No screw connection could be made in the devices of the Higbee patents if the female threaded surface was larger or varied, and there could be no tight screw-joint as apparently intended, as is necessary for pipes containing fluid or gases under pressure. In Higbee patent No. 597,000 the taper of the male portion A is so slightly greater than the taper of the conical portion B, that if the conical portion B were of somewhat greater diameter, no engagement could be made. The difference in taper in the Higbee is not, as in the patent in suit, to permit the plug to fit openings of varying sizes, but as some of the threads at one end are slightly oversize, and have greater pressure than other threads, the purpose is, as the drawings show, to have all threads in engagement, the threads of the male member pressed out of shape due to the powerful engagement of the threads.
The Nichols patent, No. 1,316,969, issued September 23, 1919, is for a tight-joint cover, and discloses a cover having inner and outer annular flanges 17 and 19, receiving therebetween the upper edge 13 of the trap or member 10. The upper edge 13 is formed with an inner cylindrical threaded surface coacting with the outer threads of the inner flange 19. The threads on the portion 19 are on a slightly beveled surface to permit the cover to be started by hand easily.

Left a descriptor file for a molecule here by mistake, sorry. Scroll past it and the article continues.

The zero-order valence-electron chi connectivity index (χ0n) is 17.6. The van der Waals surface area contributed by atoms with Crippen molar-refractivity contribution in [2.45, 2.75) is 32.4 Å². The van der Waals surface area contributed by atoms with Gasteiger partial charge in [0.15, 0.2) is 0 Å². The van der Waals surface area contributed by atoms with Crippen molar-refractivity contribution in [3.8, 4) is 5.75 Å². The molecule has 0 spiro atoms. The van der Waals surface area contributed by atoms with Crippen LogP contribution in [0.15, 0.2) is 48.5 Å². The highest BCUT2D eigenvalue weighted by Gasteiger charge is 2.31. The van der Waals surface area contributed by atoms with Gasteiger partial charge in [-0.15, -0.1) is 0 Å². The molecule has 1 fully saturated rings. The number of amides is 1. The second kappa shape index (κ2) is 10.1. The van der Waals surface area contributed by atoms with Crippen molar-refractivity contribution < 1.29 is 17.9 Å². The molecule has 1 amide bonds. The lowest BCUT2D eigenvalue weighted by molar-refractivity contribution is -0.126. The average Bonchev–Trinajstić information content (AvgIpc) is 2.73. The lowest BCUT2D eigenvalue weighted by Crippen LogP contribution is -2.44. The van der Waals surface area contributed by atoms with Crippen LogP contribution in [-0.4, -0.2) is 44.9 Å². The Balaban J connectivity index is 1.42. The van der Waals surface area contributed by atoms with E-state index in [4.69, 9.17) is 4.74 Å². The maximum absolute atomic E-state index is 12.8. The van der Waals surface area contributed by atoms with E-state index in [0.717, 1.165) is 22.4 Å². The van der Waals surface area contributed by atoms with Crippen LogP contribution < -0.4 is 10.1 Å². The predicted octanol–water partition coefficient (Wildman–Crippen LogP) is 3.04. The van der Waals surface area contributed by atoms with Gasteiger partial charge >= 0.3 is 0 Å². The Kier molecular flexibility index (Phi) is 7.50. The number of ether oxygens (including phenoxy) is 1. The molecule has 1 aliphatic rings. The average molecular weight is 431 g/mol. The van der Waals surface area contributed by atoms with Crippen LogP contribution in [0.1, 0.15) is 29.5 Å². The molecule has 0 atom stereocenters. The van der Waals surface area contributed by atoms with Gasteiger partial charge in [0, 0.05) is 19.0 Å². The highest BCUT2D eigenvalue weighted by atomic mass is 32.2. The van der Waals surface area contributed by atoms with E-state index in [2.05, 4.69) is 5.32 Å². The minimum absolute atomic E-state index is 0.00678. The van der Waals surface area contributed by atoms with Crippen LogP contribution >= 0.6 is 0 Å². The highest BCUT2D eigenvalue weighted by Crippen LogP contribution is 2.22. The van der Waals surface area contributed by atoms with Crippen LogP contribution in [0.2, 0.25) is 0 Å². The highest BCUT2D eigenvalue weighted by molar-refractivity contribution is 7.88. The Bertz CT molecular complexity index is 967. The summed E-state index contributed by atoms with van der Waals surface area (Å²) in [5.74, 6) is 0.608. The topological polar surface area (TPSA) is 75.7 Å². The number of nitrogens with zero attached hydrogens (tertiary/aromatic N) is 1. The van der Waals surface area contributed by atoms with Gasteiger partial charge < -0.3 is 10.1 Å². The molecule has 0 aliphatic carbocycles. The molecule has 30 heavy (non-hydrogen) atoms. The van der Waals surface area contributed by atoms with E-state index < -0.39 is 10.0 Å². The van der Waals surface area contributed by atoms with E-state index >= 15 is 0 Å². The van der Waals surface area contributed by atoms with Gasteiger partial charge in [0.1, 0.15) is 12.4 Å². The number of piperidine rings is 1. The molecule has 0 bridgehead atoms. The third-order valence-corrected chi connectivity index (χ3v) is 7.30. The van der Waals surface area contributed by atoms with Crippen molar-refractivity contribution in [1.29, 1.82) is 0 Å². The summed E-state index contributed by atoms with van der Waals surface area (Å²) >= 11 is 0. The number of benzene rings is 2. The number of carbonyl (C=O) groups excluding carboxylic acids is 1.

The objects of the invention were stated by the patentee in his specification as follows:
"The object of my invention is to provide a tight joint cover for traps or bath tubs, clean-out pipes, waste line pipes and the like, which does not require packing.
"More particularly it is my object to provide a tight joint cover whereby a metal to metal tight joint can be secured, thereby doing away with the use of rubber or other nonmetallic gaskets.
"A further object is to provide such a tight joint cover comprising a cylindrical wall having in its upper end interior screw-threaded portions, in connection with a cover having an external flange, and a downwardly extending inwardly spaced internally screw-threaded flange, the upper surface of which is beveled on an angle slightly different from that of the inner surface of the screw-threaded portion of the wall, so that when the cover is screwed into the wall, the upper edge of the wall will be firmly gripped between the two flanges." Page 1, lines 8 to 30.
And further says: "The outer surface of the flange 19 is slightly beveled from top to bottom so as to permit the cover to be started by hand easily." Page 1, lines 67 to 70.
As the cover is screwed onto the upper end portion 13, said upper end portion is tightly wedged between the flanges 17 and 19; therefore if the opening of the flange or edge portion 13 were larger, there would be no wedging action.